The Gatekeeper's Cabin Museum, situated among ancient conifers on the south bank of Lake Tahoe's only outlet, was built in 1981 with funds raised by the North Lake Tahoe Historical Society. Built by Art Thiede in the Canadian scribing method, the hand carved log cabin is built from Lodgepole Pines. It stands on the same foundation as the original Gatekeeper's Cabin, which was destroyed by fire in 1978.
The original log cabin, built sometime between 1910 and 1916, served as the home of the resident gatekeeper, whose duties included the measuring and regulation of Tahoe's water level within legally prescribed limits. Between 1910 and 1968, five different men are known to have held the position of gatekeeper, each one in turn occupying the cabin while carrying out the duties of the position.
In 1986, the decision to raise or lower Tahoe's water level became the province of the Federal Watermaster's Office in Reno, though the physical process of raising and lowering the gates of the dam continue to be carried out onsite, using the same hand-turned winch system employed by the original Gatekeeper.
The concrete dam which exists at the Lake Outlet today was not the first effort to regulate the flow of water down the Truckee River. As early as 1870, a log crib structure several miles downstream of the outlet was built by one Colonel Alexis Von Scmidt, with the purpose of raising a head of water sufficient to flush logs down the river to Truckee mills. Von Schmidt was also author of an unsuccessful scheme to divert water from the river through a tunnel bored beneath Donner Summit, connecting with a pipeline by which he proposed to supply water to the City of San Francisco.
A second timber dam, built nearer the outlet was intended as a means of regulating the level of Tahoe, but proved inadequate in the face record high water in 1907. By 1909 it was partially removed, a new concrete dam being half completed. The new dam was finished in 1913, its completion postponed by a lengthy court battle over the proper jurisdiction of the water. The concrete dam originally included only nine gates, but was subsequently extended to 17 gates, the number it has today.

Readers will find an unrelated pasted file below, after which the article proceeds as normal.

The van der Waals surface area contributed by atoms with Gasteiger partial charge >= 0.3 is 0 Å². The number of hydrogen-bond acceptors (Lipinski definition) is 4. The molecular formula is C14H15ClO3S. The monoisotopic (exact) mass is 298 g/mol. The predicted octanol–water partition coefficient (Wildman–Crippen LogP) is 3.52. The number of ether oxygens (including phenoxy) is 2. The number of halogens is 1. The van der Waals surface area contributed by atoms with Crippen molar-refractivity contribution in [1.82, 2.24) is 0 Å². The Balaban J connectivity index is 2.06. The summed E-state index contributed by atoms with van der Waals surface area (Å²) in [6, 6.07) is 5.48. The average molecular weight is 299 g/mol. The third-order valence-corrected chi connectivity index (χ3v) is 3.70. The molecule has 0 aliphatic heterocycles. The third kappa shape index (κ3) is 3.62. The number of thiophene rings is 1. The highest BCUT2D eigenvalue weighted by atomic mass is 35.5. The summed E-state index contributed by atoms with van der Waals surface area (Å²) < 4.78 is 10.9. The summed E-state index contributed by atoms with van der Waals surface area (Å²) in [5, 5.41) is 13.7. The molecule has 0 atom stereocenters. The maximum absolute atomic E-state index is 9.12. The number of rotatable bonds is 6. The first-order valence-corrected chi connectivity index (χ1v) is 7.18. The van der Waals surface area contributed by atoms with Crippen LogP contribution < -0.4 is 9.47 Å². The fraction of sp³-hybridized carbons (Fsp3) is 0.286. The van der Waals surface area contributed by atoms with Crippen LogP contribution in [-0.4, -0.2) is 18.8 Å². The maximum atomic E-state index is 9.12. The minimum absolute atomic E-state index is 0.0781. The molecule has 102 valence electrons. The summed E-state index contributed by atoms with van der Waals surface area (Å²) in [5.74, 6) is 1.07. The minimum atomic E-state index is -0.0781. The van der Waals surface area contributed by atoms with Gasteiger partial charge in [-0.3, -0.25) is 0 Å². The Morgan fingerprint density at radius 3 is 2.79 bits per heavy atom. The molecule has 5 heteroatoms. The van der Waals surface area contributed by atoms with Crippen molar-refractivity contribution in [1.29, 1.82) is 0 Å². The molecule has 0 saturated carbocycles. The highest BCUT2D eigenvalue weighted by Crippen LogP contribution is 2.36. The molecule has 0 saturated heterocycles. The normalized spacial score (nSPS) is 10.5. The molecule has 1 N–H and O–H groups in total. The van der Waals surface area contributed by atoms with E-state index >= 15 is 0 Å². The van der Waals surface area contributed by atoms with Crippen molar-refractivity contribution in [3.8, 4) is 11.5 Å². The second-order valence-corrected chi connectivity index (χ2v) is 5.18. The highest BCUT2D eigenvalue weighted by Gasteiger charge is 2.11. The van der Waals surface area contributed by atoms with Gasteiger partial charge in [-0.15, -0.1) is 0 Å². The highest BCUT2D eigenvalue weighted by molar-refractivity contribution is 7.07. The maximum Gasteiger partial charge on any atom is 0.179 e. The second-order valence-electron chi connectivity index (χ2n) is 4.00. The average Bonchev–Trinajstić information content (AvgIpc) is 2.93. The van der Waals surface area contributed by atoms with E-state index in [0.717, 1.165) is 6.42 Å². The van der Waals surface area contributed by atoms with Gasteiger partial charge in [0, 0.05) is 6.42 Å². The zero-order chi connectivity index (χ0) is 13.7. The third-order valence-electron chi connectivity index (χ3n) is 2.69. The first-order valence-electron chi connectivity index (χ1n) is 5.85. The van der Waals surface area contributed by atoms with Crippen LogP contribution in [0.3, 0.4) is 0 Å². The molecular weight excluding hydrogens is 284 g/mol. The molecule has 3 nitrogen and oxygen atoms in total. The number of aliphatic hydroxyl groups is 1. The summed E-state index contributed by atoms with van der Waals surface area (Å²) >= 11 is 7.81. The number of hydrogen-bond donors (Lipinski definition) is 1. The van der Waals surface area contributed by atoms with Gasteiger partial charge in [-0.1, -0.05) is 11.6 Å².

The museum features the history of Lake Tahoe, including indian artifacts, natural history displays, stories of our pioneers, a book and photographic library, and Lake Tahoe's vintage newspapers. Revolving displays are presented each summer from private collections.
Open April 30- Sept 28, 2003
April 30 - June 15 Wed-Sun 11am-5pm
June 15 - September 28 Open daily 11am-5pm
Open October 2003 - April 2004
Membership is open to everyone who pays a tax-deductible annual fee. Your membership and donations are the entire support of the society, museum and park. Your membership enables the society to preserve historic buildings in the area.
Shop our Tahoe Country Store Online
Or visit our store in Heavenly Village, South Lake Tahoe. (map)